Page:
Sunday, May 26, 2024

Gas Car Ban OK’d for California

California’s powerful Air Resources Board has approved a sure-to-be controversial ban on the sale of new gasoline or diesel passenger vehicles in the state after 2034.

A not insignificant exception to the gas car ban is that plug-in hybrids, or PHEVs, which combine a gas engine and an electric motor, can account for up to 20% of post-2034 new car sales. Qualified PHEVs, however, would have to deliver at least 50 miles of all-electric range, a distance few of today’s models can deliver.

The ban progresses in annual steps starting in 2026, when 35% of all new passenger vehicles must meet the state’s zero-emission, or ZEV, rules. until 2035, when 100% of new vehicle sales must be electrified. Battery-electric, plug-in hybrid and hydrogen fuel-cell electric vehicles all are permitted under the ban.

This could become a thing of the past in California – and more than a dozen other states – under a new gasoline vehicle phase-out plan approved by the California air Resources Board.

The rule still must be approved by the federal Environmental Protection Agency, or EPA, which can grant California a waiver from federal air pollution rules, allowing it to set its own tougher-than-federal standards. The 15 other states that have adopted California’s standards now have the option of implementing their own bans on gas cars and light trucks.

That’s important because together, the so-called ZEV states account for about 40% of all new-car sales in the U.S. and when acting in concert can exert tremendous pressure on automakers.

What’s It mean for me?

Presuming the federal waiver is granted, and that’s pretty much guaranteed under the Biden Administration’s pro-EV policies, and assuming California regulators don’t make significant changes along the way (they have dramatically altered past EV implementation timelines) the new gas car ban should:

Push major automakers to speed up electric vehicle production plans – or, in the case of those that have already said they are going all-electric by 2035, to stick to those plans. Encourage faster development of statewide and nationwide public EV charging infrastructure and, possibly reignite interest in a hydrogen fueling network as well.Make more all-electric and PHEV models available and, coupled with separate but equally powerful rules in the new federal Clean Vehicles tax credit program, encourage automakers to produce more lower-priced models in order to increase sales.Speed up growth of the the supply of used EVs and PHEVs.Improve California’s air quality (electrifying diesel trucks and cargo ships could be even more beneficial in some of the state’s dirtiest air quality regions).Help lower rates of respiratory and cardiac illness, which in turn lowers health care costs and could possibly result in reductions in health insurance premium (but don’t hold your breath waiting or that to happen).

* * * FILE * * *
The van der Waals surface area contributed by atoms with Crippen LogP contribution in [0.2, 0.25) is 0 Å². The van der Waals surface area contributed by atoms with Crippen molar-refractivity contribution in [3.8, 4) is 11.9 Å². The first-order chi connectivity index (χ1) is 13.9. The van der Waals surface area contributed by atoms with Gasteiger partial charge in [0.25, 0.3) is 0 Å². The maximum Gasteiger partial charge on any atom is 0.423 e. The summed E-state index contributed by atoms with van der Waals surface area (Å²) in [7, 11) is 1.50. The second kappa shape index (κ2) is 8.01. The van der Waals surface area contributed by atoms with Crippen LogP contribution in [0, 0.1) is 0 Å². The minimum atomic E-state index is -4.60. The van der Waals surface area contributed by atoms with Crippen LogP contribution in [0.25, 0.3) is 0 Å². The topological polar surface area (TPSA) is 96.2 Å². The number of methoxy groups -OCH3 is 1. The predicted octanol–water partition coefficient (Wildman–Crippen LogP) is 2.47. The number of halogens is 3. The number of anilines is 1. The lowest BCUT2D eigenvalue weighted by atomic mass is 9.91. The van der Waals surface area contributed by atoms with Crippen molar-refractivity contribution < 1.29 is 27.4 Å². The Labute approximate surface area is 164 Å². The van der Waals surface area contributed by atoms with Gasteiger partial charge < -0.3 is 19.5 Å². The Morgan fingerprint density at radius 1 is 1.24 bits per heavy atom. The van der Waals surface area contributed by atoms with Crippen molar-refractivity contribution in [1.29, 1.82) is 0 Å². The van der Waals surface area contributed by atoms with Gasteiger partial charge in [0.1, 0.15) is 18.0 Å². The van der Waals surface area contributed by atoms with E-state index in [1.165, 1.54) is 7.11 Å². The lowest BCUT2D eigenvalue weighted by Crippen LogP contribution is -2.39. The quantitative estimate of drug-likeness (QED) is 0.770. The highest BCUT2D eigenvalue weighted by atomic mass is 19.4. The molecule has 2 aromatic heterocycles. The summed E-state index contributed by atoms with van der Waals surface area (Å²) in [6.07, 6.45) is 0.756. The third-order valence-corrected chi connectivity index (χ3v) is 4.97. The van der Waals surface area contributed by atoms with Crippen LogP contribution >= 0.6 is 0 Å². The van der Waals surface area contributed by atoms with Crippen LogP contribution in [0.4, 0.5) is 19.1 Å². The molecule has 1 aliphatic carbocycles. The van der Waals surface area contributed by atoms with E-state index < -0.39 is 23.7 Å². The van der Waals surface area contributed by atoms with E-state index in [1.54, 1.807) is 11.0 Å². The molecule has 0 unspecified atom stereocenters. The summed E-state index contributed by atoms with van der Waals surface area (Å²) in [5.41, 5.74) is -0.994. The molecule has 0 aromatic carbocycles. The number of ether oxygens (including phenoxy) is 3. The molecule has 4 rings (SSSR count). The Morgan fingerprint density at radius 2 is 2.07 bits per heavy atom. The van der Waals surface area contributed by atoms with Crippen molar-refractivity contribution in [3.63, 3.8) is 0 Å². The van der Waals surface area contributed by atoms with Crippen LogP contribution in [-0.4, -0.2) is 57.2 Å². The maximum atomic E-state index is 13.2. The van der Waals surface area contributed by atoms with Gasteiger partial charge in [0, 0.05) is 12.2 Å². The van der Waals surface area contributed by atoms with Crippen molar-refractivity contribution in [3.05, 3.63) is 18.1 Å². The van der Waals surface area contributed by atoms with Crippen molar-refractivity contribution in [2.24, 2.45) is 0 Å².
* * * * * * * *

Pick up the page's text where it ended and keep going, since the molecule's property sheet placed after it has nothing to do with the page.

What Won’t it do?

The ban, if it happens as planned, will not quickly reduce the presence of gas burning passenger vehicles on California’s roads and in Californian’s garages.

From the day the last new gas vehicle is sold until the last one ends up in a recycling center or museum will take close to 15 years. That’s the time it takes, on average, to “flip” the fleet of light duty cars and rerucks in California).

It also won’t:

Stop the sale of used gas-burners – that can continue until there are no more.Stop Californians from going out of state to buy non-electrified vehicles and then bringing them home (unless there’s language we haven’t seen that prohibits registering any new gas burners in California after 2035, the rule only bans sales in the state).Guarantee that the mining and mineral extraction industries and others critical to the supply of EV batteries can work fast enough to supply automakers what’s needed to build the required numbers of electric cars and trucks. Guarantee that people will buy new EVs if a comparably equipped used gas-burner is available.

How does it phase-in?

It took a decade for EVs to account for 12.5% of annual new car sales in California and they’re still only about 2.5% of the total registered autos in the state. The annual requirements for ZEV sales in California under the new gas car ban provide an eye-opening look at how much regulators expect the sales pace to pick up:

 

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